International Handbook on Whistleblowing Research
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International Handbook on Whistleblowing Research

Edited by A. J. Brown, David Lewis, Richard E. Moberly and Wim Vandekerckhove

In the modern age of institutions, whistleblowing is now established as one of the most important processes – if not the single most important process – by which governments and corporations are kept accountable to the societies they are meant to serve. This essential Handbook provides researchers and policy makers from around the world with a comprehensive overview of the state of our knowledge regarding this vital process. In addition to drawing from the last 30 years of progressively more systematic research into whistleblowing, it also provides cutting-edge analysis of the conceptual and practical challenges that researchers will want to confront in the next decade.
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Chapter 11: Going public: Researching external whistleblowing in a new media age

Rachelle Bosua, Simon Milton, Suelette Dreyfus and Reeva Lederman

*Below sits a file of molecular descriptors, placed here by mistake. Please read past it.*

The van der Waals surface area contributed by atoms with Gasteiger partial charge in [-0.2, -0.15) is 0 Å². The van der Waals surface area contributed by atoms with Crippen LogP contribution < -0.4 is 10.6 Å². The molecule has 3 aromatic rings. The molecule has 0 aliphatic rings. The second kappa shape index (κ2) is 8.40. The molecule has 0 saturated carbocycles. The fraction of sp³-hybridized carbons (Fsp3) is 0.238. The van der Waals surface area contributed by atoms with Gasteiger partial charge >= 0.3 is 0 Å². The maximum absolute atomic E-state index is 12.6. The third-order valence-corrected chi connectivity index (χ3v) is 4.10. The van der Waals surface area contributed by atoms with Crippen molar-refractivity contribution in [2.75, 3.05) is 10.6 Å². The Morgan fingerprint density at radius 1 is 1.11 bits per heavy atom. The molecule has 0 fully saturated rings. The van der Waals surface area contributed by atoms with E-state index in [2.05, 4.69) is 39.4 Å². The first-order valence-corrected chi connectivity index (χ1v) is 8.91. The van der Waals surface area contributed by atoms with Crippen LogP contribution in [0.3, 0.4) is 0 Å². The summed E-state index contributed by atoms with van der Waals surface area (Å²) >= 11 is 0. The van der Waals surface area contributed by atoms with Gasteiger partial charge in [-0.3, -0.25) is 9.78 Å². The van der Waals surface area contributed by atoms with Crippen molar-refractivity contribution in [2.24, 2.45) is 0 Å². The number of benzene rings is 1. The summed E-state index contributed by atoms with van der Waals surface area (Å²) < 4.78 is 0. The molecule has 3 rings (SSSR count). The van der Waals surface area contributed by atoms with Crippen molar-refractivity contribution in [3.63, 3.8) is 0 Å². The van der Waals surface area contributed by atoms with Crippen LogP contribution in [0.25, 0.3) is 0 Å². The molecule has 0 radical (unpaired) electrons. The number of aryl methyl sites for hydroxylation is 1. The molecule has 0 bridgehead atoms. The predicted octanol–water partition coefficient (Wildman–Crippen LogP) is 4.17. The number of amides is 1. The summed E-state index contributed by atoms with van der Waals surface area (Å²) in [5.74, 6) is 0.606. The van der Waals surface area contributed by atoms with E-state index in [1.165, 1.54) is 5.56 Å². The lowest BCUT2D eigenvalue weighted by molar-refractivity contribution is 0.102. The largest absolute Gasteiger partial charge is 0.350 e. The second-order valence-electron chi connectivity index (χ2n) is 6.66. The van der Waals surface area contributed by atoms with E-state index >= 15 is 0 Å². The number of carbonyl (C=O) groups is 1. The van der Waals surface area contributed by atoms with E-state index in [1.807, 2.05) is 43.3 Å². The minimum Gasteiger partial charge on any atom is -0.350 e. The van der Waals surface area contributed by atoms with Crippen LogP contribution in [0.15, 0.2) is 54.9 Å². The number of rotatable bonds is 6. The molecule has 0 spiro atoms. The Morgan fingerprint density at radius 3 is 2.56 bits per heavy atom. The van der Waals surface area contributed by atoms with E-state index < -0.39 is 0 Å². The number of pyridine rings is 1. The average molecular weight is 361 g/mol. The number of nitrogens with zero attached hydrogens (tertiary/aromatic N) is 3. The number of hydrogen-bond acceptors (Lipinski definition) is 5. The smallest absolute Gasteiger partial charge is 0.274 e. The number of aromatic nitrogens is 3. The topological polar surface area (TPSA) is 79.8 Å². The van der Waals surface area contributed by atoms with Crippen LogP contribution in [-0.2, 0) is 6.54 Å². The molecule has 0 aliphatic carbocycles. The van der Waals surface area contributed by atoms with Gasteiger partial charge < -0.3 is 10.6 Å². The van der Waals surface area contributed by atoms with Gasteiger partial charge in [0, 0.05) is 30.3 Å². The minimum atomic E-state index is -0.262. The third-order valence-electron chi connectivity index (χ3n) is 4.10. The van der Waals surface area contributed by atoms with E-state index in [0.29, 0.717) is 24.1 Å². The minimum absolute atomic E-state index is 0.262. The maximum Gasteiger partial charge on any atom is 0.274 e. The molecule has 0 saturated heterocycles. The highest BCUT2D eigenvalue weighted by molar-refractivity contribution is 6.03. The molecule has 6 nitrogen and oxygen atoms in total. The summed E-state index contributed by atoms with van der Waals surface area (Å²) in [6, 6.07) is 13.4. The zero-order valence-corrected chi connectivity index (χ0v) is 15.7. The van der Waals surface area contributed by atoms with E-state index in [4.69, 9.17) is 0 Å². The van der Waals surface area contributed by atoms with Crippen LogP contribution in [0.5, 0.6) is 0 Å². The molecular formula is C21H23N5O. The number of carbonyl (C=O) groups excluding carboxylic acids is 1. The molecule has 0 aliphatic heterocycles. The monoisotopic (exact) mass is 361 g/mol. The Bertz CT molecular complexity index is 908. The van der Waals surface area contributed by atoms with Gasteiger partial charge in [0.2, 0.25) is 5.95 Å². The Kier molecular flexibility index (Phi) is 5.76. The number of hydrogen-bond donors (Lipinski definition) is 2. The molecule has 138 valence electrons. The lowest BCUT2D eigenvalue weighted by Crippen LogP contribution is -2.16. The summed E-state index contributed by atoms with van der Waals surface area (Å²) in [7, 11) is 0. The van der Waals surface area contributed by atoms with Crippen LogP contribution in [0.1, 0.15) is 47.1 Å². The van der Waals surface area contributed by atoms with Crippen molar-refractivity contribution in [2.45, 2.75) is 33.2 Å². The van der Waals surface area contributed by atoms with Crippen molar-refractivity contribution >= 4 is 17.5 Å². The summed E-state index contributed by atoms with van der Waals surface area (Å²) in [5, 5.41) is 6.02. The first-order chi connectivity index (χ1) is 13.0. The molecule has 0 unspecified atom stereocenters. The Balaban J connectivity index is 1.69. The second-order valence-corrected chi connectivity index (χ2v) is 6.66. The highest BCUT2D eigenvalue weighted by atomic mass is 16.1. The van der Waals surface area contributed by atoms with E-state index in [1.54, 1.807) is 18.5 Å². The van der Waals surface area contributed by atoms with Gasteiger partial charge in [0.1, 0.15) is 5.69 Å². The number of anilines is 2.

The information revolution in all its facets presents challenges and opportunities for the media. One of the biggest opportunities of this revolution is the proliferation of information and communication technology (ICT) that allow individuals, groups and teams to socialize, collaborate and connect to online content across time and space. This ability, particularly the use of social media, is extremely significant in terms of its impact on whistleblowing. External whistleblowing, including whistleblowing to the media, is clearly affected by the information revolution. Evidence of this includes the emergence of a new media organization, WikiLeaks. To date little research has been undertaken to study the impact of the information revolution on external whistleblowing. In Chapter 12 of this volume, Moberly addresses the bulk of whistleblowing which goes to non-media recipients. In this chapter we investigate the implications of the information age for whistleblowers and for whistleblowers interacting with journalists. We present our findings into the impact of new media and the information age on whistleblowing. Our findings present the dual perspectives of journalists and whistleblowers. We interviewed 17 investigative journalists and four high-profile whistleblowers seeking to understand how the information age has impacted on the interaction between journalists and whistleblowers. We have found that there is a false sense of security in information technology amongst journalists and whistleblowers. Additionally, both journalists and whistleblowers prefer the personal touch in blowing the whistle. On the face of it, new technology presents barriers for communicating with whistleblowers.

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